St Albans volunteers visit refugees at Dunkirk camp
- Credit: Archant
A trustee of a local refugee charity that made their most prominent trip to France yet has spoken of their moving experience.
Liz Needham, trustee of St Albans for Refugees (StAR), visited Calais and Dunkirk refugee camps earlier this month with 18 other volunteers to deliver food, clothing and generators.
They first travelled to Calais to drop off food and clothing donations to the French charity L’Auberge Des Migrant’s warehouse, where three of them stayed to help sort through them.
Liz said: “They were delighted with the huge amounts of food.”
The rest of the volunteers made their way to the Calais Jungle where 12 volunteers stayed to help clear up part of the camp and three of them, including Liz, then made their way to the new refugee camp in Dunkirk.
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The money raised by the St Albans-based charity funded five generators, which will provide power to the community kitchen, the first aid tent, the new school and the women and children centre - all the generators the camp needed.
The three volunteers were then invited to have dinner with a 21-year-old refugee Besh, a talented musician, and his mother, after they gifted him a donated violin.
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Besh told them his story of how he, his mother, and his four brothers fled Iraq after his father, a sergeant in the Iraqi Kurdistan Peshmerga, called to say that his village was under threat from ISIS.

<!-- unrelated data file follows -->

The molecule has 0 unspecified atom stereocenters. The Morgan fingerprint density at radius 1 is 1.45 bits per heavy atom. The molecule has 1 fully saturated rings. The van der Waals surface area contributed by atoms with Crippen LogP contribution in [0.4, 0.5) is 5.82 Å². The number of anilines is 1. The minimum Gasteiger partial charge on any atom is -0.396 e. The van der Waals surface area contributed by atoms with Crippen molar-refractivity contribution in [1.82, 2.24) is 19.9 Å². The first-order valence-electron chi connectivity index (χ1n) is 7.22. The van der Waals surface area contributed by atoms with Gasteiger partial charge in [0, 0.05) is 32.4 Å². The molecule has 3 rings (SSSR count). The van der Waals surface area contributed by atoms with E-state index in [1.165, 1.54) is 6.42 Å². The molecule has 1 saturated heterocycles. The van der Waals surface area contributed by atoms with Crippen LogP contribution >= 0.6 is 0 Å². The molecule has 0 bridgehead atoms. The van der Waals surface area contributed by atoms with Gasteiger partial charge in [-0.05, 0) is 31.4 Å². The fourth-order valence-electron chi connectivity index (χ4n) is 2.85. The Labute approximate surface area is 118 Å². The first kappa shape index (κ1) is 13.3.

They fled to Turkey, then onto Greece, where the men were detained for five days. Upon their release, they could not find their mother.
With no means of contacting her, and only a picture on an old phone, they journeyed through Macedonia, Serbia, Croatia, Slovenia, Austria, and Germany to find her.
In Germany the men were told to travel to France by another refugee after she recognised the picture, but by the time they reached the country the phone no longer worked.
Forty five days after they were separated, the family were reunited in the Grand-Synthe Dunkirk camp after the men went around the camp calling their mother’s name.
Liz said: “I am a pragmatic woman not easily moved to tears but to hear this dignified young man quietly telling the story of his family, without bitterness or recrimination, while his mother watched wordlessly nearly broke me.
“Besh told us that the main thing he wanted was to live somewhere safe, in a democratic society, where he and his brothers could be educated and could work to support themselves and their mother.”
The volunteers shared dinner with Besh and his mother and later said their goodbyes.
Liz added: “Walking away from this bring and talented young man was heartbreaking. He and his family cannot go back to Mosul and they are not allowed to settle in the place where they would best fit in.
“For me, this was one of the most difficult but fulfilling days I have ever experienced with StAR.”
If you would like to donate or find out more information about StAR, click here.